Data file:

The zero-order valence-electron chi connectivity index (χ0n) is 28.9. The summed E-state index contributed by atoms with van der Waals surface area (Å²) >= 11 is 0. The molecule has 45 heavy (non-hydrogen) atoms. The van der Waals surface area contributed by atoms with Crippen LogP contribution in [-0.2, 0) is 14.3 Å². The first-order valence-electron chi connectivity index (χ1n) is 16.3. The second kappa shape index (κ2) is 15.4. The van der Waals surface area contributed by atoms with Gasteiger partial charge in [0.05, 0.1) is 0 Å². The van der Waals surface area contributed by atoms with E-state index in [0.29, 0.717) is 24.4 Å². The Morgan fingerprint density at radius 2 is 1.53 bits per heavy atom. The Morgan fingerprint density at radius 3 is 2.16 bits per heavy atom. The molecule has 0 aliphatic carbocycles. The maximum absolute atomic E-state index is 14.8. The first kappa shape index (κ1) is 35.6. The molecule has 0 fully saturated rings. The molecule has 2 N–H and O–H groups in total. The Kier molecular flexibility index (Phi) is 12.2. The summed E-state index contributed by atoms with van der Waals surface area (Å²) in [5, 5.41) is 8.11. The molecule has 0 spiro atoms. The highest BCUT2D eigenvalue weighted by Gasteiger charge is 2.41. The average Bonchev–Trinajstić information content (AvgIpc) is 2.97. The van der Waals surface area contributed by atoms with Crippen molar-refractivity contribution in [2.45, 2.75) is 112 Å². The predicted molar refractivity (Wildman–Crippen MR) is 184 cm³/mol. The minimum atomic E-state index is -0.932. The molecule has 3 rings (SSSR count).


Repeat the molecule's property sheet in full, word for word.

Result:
The zero-order valence-electron chi connectivity index (χ0n) is 28.9. The summed E-state index contributed by atoms with van der Waals surface area (Å²) >= 11 is 0. The molecule has 45 heavy (non-hydrogen) atoms. The van der Waals surface area contributed by atoms with Crippen LogP contribution in [-0.2, 0) is 14.3 Å². The first-order valence-electron chi connectivity index (χ1n) is 16.3. The second kappa shape index (κ2) is 15.4. The van der Waals surface area contributed by atoms with Gasteiger partial charge in [0.05, 0.1) is 0 Å². The van der Waals surface area contributed by atoms with E-state index in [0.29, 0.717) is 24.4 Å². The Morgan fingerprint density at radius 2 is 1.53 bits per heavy atom. The Morgan fingerprint density at radius 3 is 2.16 bits per heavy atom. The molecule has 0 aliphatic carbocycles. The maximum absolute atomic E-state index is 14.8. The first kappa shape index (κ1) is 35.6. The molecule has 0 fully saturated rings. The molecule has 2 N–H and O–H groups in total. The Kier molecular flexibility index (Phi) is 12.2. The summed E-state index contributed by atoms with van der Waals surface area (Å²) in [5, 5.41) is 8.11. The molecule has 0 spiro atoms. The highest BCUT2D eigenvalue weighted by Gasteiger charge is 2.41. The average Bonchev–Trinajstić information content (AvgIpc) is 2.97. The van der Waals surface area contributed by atoms with Crippen molar-refractivity contribution in [2.45, 2.75) is 112 Å². The predicted molar refractivity (Wildman–Crippen MR) is 184 cm³/mol. The minimum atomic E-state index is -0.932. The molecule has 3 rings (SSSR count).